Hilariousness occurs when Henry meets his nemesis - Francis 1 of France, who is kind of foppishly French. His wife looks like an actual model and his costumes are ace. He and Henry strip half naked and have a homo erotic wrestling match at one point because I'm sure that absolutely definitely did happen.

The fabulous Natalie Dormer picks up Anne Boleyn. And it was while I was watching her that I realised something. The writing is actually good. The structure of each episode works really well. The casting somehow works. It's really really really good fun and, if you know the period well, you can see where the writers are going with stuff.

This is Henry and Anne depicting Henry as he was by then. A fattie. With a big ginger beard.


Annnnnd Showtime's Henry n Anne:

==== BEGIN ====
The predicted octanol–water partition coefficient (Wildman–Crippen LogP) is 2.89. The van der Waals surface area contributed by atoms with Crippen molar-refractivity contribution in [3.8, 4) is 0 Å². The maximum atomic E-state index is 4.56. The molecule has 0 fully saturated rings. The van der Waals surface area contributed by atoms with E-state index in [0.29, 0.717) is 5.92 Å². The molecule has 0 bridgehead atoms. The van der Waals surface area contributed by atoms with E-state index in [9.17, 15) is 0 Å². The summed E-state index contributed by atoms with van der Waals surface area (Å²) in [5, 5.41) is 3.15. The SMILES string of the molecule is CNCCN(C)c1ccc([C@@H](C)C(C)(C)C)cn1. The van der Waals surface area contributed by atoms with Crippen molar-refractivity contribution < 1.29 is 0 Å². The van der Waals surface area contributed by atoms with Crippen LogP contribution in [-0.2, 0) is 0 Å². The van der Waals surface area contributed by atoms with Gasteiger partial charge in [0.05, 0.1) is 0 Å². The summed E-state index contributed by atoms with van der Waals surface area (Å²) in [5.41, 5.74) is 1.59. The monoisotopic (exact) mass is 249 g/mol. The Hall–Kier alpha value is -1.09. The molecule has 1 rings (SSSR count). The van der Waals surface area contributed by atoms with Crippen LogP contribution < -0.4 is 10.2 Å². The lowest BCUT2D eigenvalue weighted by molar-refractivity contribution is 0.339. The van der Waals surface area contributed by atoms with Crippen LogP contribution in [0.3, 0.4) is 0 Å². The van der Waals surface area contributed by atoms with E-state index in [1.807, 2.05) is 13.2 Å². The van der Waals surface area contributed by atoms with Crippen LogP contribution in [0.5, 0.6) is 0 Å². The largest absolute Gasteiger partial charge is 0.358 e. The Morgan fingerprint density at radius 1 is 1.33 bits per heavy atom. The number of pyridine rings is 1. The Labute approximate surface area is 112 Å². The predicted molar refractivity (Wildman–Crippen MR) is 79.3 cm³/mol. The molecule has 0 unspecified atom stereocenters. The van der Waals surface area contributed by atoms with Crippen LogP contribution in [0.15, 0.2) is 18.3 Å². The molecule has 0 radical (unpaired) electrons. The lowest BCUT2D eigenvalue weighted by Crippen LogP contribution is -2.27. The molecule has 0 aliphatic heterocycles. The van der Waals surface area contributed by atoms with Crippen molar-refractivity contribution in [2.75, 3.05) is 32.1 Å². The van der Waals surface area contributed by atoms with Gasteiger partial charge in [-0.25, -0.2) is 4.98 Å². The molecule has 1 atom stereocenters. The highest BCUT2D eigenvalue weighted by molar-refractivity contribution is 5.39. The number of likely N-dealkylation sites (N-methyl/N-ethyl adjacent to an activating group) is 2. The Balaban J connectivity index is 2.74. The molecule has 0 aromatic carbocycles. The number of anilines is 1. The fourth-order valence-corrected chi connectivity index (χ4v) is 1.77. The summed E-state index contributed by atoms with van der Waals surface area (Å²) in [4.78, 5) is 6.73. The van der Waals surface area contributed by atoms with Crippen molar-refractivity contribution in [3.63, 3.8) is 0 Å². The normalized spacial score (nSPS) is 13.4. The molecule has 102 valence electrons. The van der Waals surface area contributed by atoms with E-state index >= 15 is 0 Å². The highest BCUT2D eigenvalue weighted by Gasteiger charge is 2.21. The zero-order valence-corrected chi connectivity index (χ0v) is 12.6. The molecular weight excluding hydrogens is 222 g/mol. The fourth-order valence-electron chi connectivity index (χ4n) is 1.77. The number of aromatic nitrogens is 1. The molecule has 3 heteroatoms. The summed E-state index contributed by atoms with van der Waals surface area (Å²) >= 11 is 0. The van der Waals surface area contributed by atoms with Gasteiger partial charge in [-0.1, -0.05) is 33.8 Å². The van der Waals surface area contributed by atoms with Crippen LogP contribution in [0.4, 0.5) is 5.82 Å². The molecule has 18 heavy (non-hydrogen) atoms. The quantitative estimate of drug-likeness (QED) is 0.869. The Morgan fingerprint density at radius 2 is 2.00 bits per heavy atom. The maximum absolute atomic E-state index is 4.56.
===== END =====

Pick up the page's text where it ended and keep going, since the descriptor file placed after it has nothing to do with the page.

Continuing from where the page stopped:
Brilliant.

It's clear that they're fans of Anne Boleyn herself, which I always find refreshing. Few women have had such an astonishingly huge impact on our way of life today as Anne Boleyn. She was ferociously intelligent and had to have nerves of steel and a core of iron to get where she did. She's on my list of most admired women ever and I like to see her portrayed as a real person instead of a grotesque caricature of an incestuous witch, which is the easy way to paint someone who did what she did.

The writers are hinging the plots around Thomas Tallis. He appears in such an innocuous way that it takes a while to realise who he is and why he's important. He will act as the constant presence through the turmoil of the next few years. He was a real person and became court musician under Henry VIII. He ended up court musician for every monarch up to and including Elizabeth 1. What a life he had - and what he must have seen. I like the way they're using him to frame events. I like the daftness of the liberties they take. I like the acting. I like it a lot.

I do like to get things wrong sometimes.